Flood Waters Leave 178 Dead in Indonesia

Villagers and rescue teams Thursday searched for survivors on an Indonesian island hit by floods and landslides, as the number of killed climbed to 178, officials said.

More than 135 other people were missing in southern districts of Sulawesi Island, with many feared to have been swept out to sea. At least two roads were still blocked by landslides and flood waters reached almost 2-meters high in one district, said rescue official Abdul Malik.

In the worst-hit region of Sinjai, 168 people had been killed, according to information posted on a board outside an emergency relief center there. At least 10 others have died in neighboring regions, officials said.

CountryWatch: Indonesia

The flash floods and landslides were triggered by incessant rains since Monday, and the government has promised an investigation into claims that illegal logging may have been a contributory factor.

"Search and rescue efforts are still underway to find missing bodies and evacuate people from devastated areas, but rescuers say most of the missing people are likely to have been swept out to sea," said Ode Parmodes, an official at the island's disaster relief coordination office.

Hundreds of people flocked to hospitals to look for missing relatives, witnesses said.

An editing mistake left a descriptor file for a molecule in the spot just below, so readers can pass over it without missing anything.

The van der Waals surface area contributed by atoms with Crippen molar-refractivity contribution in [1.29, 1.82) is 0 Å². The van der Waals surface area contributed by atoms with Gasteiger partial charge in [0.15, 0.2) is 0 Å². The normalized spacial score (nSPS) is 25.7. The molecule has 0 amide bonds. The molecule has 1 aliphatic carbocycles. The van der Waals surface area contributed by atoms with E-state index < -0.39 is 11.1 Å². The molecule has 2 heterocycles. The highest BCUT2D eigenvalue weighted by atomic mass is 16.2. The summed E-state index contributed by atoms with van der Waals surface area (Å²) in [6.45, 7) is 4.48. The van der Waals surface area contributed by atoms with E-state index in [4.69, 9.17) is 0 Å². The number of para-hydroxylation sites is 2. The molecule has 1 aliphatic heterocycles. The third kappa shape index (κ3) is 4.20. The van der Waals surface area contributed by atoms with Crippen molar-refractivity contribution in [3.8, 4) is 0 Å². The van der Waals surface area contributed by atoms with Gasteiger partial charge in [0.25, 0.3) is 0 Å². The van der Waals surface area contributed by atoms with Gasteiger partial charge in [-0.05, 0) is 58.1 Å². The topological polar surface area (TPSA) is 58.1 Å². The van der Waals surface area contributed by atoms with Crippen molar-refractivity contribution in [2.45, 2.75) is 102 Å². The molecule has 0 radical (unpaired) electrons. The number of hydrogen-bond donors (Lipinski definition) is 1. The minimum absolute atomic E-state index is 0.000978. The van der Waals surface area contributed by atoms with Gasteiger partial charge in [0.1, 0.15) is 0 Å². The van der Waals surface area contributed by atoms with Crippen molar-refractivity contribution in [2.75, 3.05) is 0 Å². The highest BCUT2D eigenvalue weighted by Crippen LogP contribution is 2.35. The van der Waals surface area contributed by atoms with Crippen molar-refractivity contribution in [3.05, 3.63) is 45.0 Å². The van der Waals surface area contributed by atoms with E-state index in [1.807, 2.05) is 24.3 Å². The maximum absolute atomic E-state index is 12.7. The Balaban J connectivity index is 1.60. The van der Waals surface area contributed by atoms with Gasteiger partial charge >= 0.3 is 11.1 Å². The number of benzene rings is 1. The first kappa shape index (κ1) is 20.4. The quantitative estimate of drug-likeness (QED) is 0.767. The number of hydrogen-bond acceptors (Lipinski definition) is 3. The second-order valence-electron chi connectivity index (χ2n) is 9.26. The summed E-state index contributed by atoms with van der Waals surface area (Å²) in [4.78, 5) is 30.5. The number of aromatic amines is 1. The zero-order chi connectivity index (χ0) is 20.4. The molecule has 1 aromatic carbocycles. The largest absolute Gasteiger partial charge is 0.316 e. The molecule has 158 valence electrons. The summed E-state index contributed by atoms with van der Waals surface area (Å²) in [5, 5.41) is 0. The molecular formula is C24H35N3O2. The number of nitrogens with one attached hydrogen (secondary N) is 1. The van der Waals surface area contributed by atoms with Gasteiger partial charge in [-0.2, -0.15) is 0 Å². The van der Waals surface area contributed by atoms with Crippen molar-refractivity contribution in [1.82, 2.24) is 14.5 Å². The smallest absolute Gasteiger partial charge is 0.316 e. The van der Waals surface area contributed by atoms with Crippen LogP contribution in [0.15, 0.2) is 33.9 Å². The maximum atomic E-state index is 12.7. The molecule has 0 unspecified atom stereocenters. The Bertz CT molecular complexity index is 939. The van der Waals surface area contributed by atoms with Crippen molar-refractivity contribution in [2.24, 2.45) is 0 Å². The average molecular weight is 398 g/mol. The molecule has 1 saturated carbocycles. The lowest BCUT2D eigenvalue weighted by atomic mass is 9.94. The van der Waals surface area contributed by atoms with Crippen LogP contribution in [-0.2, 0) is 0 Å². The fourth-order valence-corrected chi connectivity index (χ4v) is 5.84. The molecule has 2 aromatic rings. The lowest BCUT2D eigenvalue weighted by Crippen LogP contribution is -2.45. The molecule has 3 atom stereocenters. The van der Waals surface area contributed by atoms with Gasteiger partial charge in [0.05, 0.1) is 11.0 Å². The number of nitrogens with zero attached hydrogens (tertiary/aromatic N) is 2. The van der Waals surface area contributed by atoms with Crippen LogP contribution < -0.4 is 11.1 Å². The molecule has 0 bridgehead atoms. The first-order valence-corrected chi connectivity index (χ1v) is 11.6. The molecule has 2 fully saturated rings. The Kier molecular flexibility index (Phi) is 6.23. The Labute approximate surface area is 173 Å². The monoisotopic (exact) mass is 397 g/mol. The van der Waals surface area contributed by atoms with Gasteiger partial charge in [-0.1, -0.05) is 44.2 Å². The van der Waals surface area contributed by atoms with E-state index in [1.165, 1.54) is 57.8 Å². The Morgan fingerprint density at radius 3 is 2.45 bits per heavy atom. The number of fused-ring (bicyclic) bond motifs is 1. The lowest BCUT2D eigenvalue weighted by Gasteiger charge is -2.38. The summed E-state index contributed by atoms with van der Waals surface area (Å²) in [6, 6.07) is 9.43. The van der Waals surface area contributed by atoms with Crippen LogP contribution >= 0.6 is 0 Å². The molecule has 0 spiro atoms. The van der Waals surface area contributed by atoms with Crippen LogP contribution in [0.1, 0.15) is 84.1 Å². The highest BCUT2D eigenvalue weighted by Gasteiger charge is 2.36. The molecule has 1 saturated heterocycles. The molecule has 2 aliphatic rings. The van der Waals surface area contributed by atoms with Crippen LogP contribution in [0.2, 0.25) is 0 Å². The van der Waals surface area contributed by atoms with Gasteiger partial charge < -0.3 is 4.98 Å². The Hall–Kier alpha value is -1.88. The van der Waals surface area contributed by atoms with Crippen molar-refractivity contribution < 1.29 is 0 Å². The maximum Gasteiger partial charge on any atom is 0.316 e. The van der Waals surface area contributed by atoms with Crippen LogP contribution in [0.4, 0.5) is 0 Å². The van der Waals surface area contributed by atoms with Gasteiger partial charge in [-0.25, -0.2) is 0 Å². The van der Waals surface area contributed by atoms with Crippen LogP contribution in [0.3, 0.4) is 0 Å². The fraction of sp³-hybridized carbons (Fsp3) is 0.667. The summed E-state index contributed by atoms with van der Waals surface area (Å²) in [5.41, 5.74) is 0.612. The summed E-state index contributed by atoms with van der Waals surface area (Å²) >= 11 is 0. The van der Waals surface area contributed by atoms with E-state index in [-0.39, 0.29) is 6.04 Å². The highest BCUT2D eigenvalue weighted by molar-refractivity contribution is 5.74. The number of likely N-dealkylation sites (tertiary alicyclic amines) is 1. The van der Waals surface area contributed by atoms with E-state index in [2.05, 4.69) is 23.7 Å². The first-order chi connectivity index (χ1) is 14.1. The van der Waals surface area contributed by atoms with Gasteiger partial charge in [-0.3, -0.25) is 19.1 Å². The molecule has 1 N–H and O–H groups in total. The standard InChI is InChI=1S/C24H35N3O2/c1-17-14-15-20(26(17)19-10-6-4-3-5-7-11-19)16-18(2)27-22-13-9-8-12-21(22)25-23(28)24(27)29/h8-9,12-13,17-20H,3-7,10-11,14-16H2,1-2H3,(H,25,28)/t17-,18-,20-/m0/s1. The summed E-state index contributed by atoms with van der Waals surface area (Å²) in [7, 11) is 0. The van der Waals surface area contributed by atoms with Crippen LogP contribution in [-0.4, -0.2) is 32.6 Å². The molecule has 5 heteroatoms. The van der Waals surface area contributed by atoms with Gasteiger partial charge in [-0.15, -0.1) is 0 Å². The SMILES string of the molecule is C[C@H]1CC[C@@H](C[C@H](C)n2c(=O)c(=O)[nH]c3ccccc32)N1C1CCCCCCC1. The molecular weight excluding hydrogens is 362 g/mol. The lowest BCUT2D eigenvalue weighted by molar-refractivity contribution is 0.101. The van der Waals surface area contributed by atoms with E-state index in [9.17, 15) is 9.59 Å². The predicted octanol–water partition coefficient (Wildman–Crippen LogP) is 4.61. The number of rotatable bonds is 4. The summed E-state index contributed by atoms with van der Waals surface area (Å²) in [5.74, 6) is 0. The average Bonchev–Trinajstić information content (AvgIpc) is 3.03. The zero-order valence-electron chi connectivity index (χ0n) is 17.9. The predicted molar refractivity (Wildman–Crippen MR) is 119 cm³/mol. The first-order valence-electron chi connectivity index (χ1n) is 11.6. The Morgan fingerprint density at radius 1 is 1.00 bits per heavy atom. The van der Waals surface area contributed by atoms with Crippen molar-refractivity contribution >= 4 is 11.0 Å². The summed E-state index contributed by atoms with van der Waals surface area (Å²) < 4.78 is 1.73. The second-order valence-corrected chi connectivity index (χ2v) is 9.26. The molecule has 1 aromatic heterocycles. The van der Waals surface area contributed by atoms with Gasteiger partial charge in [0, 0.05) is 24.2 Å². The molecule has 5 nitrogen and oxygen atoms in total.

A survivor called Rohim recounted being swept out to sea after a flood tore through his house early on Tuesday morning. He survived for nine hours by hanging onto a piece of drift wood, but his wife and two sons were still missing.

"I pray for them, and hope rescuers can find them," he said at Sinjai hospital, where he had been looking for their bodies in the morgue. "I will stay here until I can find them: dead or alive."

Sulawesi is about 1,000 miles northeast of Indonesia's capital, Jakarta.

Seasonal downpours cause dozens of landslides and flash floods each year in Indonesia, where millions of people live in mountainous regions and near fertile flood plains close to rivers. Some environmentalists blame rampant deforestation, which they contend loosens soils on mountainsides.

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